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14.06.2019 Kevin Cooper

Personal Best vol.26 | Kevin Cooper

Kevin Cooper

Born in the United Kingdom and now living in Australia, Kevin Cooper has spent over thirty-five years as a photography practitioner. His formative years in photography involved professionally processing film in England. Leaving the lab for the field he worked for the noted Magazine American wildlife on assignment throughout India.
Journeying to Australia, Kevin printed for Australian and international photographic luminaries Max Dupain and David Moore printing their iconic images and curating exhibitions that received local and international acclaim.Kevin cuts a leading figure upon the landscape of photography in Australia and further afield. His creative philanthropy has been the catalyst for multiple visionary photographic projects connecting Fujifilm Australia with a diversity of people and cultures including Australia’s indigenous inhabitants white Australia.
Cooper’s ethos is rooted in social documentary photography and being a storyteller. His ongoing documentary photography involves interacting closely in other people’s lives; firstly to tell their stories on a micro level, and then to provide a conduit for communication between different cultures on a macro level.
He is the recipient of several of photography’s significant awards and was awarded the status of Master Photographer from Australia’s AIPP (Australian Institute of Professional Photography) organisation.
Kevin holds a MA in Documentary Photography from the United Kingdom’s London College of Communication.


  • XF23mmF1.4 R

Story – The Journey

A human body takes a quarter of a tonne of wood to burn. The skull is usually the first to go. It makes a similar noise to an old car engine exploding. The rest is all pretty straightforward, there’s nothing too spectacular after that — only the faint crackle of fire eating its way through flesh and bone.

The FUJIFILM X-Pro2 with the XF23mmF1.4 lens allows for contemplative and sensitively introspective photography, The Journey explores and documents the enigmatic Pashupatinath Temple in Nepal, located on the banks of the languid Bagmati River in Kathmandu. Recorded over a period of five years, the work reveals a subtle and psychological matrix of life and death. Each image reveals its own, discreet story, yet all are interwoven by a common history, location, routine and lifestyle. The images guide us along this complex narrative, a privileged journey through an exotic culture.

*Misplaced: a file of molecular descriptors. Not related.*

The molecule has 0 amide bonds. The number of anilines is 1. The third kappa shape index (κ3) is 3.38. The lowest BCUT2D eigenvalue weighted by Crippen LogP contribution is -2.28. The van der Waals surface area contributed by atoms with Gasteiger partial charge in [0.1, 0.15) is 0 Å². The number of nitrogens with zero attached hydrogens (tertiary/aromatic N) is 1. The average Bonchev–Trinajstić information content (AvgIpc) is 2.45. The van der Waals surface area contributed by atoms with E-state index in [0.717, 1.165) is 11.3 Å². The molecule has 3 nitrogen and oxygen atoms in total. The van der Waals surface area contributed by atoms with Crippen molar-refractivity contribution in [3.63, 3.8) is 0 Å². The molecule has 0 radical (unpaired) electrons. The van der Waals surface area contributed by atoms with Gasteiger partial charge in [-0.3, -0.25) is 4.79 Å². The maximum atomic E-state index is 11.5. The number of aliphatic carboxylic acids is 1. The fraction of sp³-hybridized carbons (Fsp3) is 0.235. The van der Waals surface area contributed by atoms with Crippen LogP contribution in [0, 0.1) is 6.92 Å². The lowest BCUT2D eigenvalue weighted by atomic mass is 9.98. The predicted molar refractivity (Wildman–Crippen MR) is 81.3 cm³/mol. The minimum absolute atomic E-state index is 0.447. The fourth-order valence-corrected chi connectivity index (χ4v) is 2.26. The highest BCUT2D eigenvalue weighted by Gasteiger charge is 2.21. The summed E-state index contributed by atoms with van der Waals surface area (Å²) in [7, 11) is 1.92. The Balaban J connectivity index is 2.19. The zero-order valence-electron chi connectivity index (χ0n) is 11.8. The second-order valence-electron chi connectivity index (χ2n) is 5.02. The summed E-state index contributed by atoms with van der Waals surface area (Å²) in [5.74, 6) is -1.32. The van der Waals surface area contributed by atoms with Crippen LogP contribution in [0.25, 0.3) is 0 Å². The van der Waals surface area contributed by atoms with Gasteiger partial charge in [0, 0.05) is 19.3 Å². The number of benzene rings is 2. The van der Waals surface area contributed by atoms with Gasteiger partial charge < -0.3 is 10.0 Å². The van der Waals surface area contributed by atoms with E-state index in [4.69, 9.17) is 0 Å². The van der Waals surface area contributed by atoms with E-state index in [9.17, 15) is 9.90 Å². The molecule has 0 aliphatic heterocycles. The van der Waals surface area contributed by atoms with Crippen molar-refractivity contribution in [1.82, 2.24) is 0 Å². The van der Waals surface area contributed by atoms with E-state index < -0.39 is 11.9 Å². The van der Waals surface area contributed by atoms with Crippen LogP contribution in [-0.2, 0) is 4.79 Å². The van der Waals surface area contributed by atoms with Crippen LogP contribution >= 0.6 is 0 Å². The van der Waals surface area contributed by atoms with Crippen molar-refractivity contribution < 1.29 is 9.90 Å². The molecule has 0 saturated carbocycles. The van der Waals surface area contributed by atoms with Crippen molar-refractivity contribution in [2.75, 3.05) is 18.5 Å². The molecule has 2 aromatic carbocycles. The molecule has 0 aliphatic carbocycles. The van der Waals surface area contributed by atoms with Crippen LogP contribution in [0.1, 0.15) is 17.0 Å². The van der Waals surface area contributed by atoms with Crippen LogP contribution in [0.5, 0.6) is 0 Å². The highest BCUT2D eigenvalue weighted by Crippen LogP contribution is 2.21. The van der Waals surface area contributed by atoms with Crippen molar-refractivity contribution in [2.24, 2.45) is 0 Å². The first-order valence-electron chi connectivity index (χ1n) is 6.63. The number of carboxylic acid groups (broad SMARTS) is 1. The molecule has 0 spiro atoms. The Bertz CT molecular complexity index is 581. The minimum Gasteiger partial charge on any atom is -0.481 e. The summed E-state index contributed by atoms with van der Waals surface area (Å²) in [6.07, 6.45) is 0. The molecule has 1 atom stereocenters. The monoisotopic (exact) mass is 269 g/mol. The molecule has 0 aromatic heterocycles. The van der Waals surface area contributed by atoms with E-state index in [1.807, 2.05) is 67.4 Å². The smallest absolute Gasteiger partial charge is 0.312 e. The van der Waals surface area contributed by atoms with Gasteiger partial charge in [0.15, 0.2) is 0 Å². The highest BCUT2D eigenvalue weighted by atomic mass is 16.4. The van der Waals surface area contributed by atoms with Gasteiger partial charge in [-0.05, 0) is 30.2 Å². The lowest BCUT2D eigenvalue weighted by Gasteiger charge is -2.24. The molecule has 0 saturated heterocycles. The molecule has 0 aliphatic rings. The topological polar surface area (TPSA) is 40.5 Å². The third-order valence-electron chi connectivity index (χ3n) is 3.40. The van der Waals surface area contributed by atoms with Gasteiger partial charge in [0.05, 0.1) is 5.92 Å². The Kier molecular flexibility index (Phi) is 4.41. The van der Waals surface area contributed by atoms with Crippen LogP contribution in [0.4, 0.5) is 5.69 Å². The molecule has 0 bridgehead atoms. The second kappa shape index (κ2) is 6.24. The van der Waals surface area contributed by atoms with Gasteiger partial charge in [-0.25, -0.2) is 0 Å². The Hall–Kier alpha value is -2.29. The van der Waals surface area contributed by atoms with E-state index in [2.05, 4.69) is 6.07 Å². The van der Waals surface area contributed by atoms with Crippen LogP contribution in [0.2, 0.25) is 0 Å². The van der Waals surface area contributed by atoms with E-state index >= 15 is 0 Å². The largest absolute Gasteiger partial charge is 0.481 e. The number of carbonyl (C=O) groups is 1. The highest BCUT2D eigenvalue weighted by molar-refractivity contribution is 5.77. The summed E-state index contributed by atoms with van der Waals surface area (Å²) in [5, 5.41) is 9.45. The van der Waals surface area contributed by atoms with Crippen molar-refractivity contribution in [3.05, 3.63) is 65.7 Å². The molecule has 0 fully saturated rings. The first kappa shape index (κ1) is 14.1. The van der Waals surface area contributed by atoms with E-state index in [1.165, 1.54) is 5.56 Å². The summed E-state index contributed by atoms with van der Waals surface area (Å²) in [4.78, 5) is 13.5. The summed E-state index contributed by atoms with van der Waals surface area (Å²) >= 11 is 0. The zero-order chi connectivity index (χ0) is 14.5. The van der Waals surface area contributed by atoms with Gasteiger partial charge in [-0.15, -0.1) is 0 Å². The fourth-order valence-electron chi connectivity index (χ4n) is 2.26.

Loha Nangadi das, Naked sadhu warms himself by the fire (right) as Ram Narayan dashas, early morning conversation.

While the story of death can be confronting in many societies, through these Photographs I hope to allow the viewer to discover compassion, love and inevitability.
And the Temple’s own inevitability.

Chandan Giri sits in meditation in the smoked filed room as others sip tea.

The impact of the cremations on the environment means that now Pashupatinath itself exists between the ebb and flow of memory and reality, making the photographs even more relevant and poignant.

Saud and three younger boys from the Vedvidhyashram, reading the daily news.

The Journey alludes to the inevitable shifts in tradition. All the people documented in this story will eventually embark on the same journey, their ashes scattered to the waters of the Bagmati River, along with the thousands of others before them. It is a tradition that is as old as time itself, but it is changing. Today, only metres away from the temple, an electronic crematorium is being built to offer a cheaper and more environmentally friendly solution. In exchange, it spells the loss of a community’s culture.

Chamsuri (local nickname) appears to be suffering from a form mental health.

With a strong interest in the history and integrity of place these images bear witness to a passing reality. However, within this story, I attempt to not only be a witness, but I have become innately part of it. Endeavouring for no voyeurism in my photographs, no fiction, no mise en scene and no artifice in the observations. My subjects maintain a reverent stillness coupled with a sense of impermanence, a metaphor of human existence.

Elderly women finds a sleeping place that allows for comfort, Briddashram home for the elderly.

Although I shun the idea of stage setting, It’s important to capture an unmistakable aesthetic within these photographs. I respond intuitively to the environment work my way through the story’s landscape. People, settings and situations are the strength of these photographs, but critically, they are real and do not present an interpreted narrative.

Shivananda Gir, Enjoys a cup of tea in the early morning

I hope to apply the essence of documentary photographic practice to the work; the work will evolve with The Ultimate tools that Fujifilm produce gives the flexibility and creativity to capture meaningful images.

The Journey is a carefully and beautifully crafted record of a passing culture.

Women washes her face early morning at Briddhashram home for the elderly

Satyaram raj Joshi, Originally from a remote area of Dolpa Nepal .

Electric crematorium, costing Rs 3,000 and 45 minutes to cremate compared to 300kg of timber and Rs7, 000 and 3-4 hours, 300m east of Pashupatinath, Pingalasthan, Nepal


  • Old Sad Mad, FotoFreo, 2013
  • Old Sad and Mad Head On 2013


  • NSW AIPP Landscape Photographer of the Year, 2008
  • AIPP Master of Photography, 2009
  • M.A. Photojournalism and Documentary Photograph, 2013
  • Fujifilm X Ambassador, 2014